(Proper post later… I’m embarrassed to be posting this one at all, but…)
Before I start this, I just want to say there is no pressure, implied or otherwise, to support my Patreon, intended in this post. I only support a tiny percentage of those Patreons, Kickstarters and so forth that I consider worthy, and understand that people have limited funds, resources, interest in my writing, and anything else. This blog will always continue to be free, everyone will continue to be welcome to read it, and I will never think worse of anyone for not supporting my Patreon, or for removing their support, or anything else.
Currently, my Patreon stands at $48 per post. This is far, far more than I ever hoped or expected to make from it. I’m quite astonished that people value my work that much. That actually means that for an 800-word post (slightly, but not excessively, below my average, which is around 1000 words), I’m being paid a professional writing rate (SFWA’s qualifying rate for a professional market is 6 cents a word).
This is, frankly, astonishing to me. That I can do the same thing I’ve done here since 2008 without pay, and make a professional rate from it, is quite absurd, but in a good way.
Of course, the more Patreon-charged posts I do (those ones with the link at the bottom, which I charge Patreons for — things like this, or the one about my anniversary, or the linkblogs, are free), the less per post I get, because people quite rightly put limits on how much they pay per month (and if any of my Patreon patrons *HAVEN’T* done that, please, please do!), or I could post ten thousand short posts, charge for them all, and clear out everyone’s bank account. But at the moment I’m getting about $48 per post.
And this has me thinking.
If I could get up to $100 per post on average — consistently, allowing for people’s monthly limits — I could do this as a job. I could do a thousand-word or more post a day, every day, easily if I didn’t have to worry about a day job. (I could do that now, if I were healthy. I’m not). It would be a substantial pay cut, but not an unaffordable one, especially if my wife were to find a job — and it would allow me to produce a LOT more writing than I do now, which in turn would mean that other sources of writing income like sales of books that I wrote as blog posts could cover some of the difference. It would also raise the quality of the posts here — when I have an idea for a series of posts, I could write them all in one go. No chance of unfinished series that lose steam, or months between posts like the Batposts. I’d know I could write about current affairs on the day they happened, rather than having to wait til I had free time, when they might no longer be relevant, and so on.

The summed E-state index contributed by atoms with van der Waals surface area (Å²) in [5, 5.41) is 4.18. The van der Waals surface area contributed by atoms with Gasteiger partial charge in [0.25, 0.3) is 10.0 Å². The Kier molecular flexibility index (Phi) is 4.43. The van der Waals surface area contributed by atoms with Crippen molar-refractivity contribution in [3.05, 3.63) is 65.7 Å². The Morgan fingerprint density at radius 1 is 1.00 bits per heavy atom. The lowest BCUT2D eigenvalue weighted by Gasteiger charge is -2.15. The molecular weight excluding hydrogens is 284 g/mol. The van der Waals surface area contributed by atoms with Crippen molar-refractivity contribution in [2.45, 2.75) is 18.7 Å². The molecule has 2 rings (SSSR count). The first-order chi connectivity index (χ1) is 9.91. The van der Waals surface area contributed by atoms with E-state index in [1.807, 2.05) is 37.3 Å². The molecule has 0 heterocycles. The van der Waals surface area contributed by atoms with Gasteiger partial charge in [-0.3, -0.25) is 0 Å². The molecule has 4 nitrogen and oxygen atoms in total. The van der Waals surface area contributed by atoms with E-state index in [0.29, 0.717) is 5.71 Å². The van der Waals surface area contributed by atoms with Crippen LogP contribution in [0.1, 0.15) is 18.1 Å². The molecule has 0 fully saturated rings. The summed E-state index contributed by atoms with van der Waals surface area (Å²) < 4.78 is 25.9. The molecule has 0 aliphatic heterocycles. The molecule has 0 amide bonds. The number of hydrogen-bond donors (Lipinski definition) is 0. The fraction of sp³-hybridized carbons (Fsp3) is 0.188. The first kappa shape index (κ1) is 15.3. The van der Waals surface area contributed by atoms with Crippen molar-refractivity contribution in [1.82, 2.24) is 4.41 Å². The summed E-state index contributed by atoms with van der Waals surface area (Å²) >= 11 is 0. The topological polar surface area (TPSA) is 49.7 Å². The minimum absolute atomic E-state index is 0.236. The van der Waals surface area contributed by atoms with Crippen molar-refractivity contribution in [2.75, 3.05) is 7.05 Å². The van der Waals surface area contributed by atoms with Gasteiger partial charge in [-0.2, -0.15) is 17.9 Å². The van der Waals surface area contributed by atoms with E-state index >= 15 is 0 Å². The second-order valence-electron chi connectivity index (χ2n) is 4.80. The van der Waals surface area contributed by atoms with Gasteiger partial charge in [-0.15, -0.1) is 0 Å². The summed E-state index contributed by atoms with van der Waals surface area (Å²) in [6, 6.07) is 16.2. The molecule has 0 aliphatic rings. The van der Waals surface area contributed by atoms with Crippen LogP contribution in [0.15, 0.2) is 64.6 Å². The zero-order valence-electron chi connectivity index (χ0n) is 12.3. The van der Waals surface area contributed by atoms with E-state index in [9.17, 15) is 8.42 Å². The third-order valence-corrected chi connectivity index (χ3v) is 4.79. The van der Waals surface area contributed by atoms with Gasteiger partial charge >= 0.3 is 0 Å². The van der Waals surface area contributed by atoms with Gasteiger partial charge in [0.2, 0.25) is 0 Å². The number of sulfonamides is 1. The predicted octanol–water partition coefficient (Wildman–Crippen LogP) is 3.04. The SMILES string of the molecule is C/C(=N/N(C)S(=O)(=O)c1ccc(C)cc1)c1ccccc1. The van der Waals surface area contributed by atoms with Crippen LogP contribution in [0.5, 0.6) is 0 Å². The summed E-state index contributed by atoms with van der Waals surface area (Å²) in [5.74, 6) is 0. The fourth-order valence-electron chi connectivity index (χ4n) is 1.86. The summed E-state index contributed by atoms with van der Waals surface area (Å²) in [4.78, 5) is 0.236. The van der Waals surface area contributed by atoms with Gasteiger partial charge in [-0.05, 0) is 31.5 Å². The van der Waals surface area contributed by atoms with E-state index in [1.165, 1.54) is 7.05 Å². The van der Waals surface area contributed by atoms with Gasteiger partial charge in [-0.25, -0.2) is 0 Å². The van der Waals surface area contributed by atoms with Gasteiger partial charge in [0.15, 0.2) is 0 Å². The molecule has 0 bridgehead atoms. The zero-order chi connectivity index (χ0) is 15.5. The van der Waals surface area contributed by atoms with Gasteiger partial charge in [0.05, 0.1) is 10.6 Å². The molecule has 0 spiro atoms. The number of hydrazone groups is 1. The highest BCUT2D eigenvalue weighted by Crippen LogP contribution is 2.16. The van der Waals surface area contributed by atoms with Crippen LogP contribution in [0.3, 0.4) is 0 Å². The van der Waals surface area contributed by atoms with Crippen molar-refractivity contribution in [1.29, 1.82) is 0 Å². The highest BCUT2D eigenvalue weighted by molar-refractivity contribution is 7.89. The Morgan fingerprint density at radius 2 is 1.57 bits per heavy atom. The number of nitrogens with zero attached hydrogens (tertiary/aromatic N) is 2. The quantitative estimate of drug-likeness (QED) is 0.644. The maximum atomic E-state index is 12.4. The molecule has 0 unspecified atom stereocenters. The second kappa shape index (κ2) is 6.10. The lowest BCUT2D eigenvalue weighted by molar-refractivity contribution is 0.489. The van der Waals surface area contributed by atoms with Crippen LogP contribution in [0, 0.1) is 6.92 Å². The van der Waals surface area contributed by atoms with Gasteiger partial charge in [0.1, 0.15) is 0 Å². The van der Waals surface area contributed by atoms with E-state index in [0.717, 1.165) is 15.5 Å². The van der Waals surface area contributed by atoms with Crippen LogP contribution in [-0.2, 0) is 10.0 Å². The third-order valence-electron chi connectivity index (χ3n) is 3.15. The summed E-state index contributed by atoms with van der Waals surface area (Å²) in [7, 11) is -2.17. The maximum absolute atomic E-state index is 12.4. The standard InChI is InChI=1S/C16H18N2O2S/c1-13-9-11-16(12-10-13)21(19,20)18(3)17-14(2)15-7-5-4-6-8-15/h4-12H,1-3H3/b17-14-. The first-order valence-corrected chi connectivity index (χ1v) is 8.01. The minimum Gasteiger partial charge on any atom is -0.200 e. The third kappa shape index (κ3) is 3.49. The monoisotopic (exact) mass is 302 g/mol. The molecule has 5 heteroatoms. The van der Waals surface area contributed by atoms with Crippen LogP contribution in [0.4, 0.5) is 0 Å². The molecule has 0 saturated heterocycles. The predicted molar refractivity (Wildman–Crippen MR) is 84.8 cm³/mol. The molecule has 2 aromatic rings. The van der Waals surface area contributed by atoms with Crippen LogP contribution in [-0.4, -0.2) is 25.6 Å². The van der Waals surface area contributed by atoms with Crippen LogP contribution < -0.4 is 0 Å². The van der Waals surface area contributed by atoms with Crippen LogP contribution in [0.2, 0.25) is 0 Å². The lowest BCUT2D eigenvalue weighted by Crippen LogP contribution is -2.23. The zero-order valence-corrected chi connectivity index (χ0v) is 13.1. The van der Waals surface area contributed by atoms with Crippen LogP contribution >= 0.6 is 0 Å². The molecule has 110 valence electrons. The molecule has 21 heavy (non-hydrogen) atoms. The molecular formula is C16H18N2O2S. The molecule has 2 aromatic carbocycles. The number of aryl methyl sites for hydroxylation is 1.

So, my question is — is there anything I’m not doing which, if I did it, would encourage you to back my Patreon if you don’t already?
I’m not interested if the answer’s “no”, incidentally. If you read this and nothing could persuade you to back me, *THAT’S FINE*. But you don’t need to tell me.
But if, for example, me starting podcasting my posts again (which I stopped because no-one was listening, and I changed the way the Patreon was working, but I could start again), or more Patreon-exclusive or advance posts, or writing posts on subjects of Patreons’ choosing, or something, would make you more likely to become a backer, please let me know in the comments. Don’t worry, I won’t hold you to it if I do what you say and you still don’t back me — chances are that someone, sometime, will.
One thing I *am* considering is, when I’ve finished writing the mystery novel I’m working on at the moment (which I’d also been considering shopping to publishers) making it available to Patreons, putting it on sale, and then serialising all sixty or so chapters here, so any non-Patreons who are reading it would have an incentive to buy the complete version to avoid having to wait.
So, if you’re not already a Patreon backer, but could be persuaded to be, what would persuade you?
The novel might be enough to hook me, if the first chapter engages me enough. Mystery isn’t one of my usual genres, but I’m not rigid about that kind of thing. Oddly, though, I think I’d be more likely to pay £x per chapter to read chapters published one at a time as a serial than to subscribe to the Patreon in order to download the whole thing at once. I’m not sure why that is; it doesn’t seem terribly rational to me, but then purchase decisions often aren’t. Possibly it’s something to do with reading quite a lot of serialised fiction via AO3’s Subscribe option, whereas most of the stuff I read in one go these days is course-related, so maybe my brain’s starting to think of serials as the natural format for fiction and books for non-fiction.
Interesting. Serialisation is certainly my own natural *writing* form for fiction too — I do well with short chapters, cliffhangers, thinking on my feet and so on. But the attempts I’ve made to write longer works as serials here have been squashed by the problem I mentioned above — loss of momentum because of lack of time/energy. That’s why I’m trying to get this one (which will be a very SFnal-feeling mystery, incidentally) complete before serialising. If that works, I’ll no doubt do others that way — I have a few ideas I want to work on.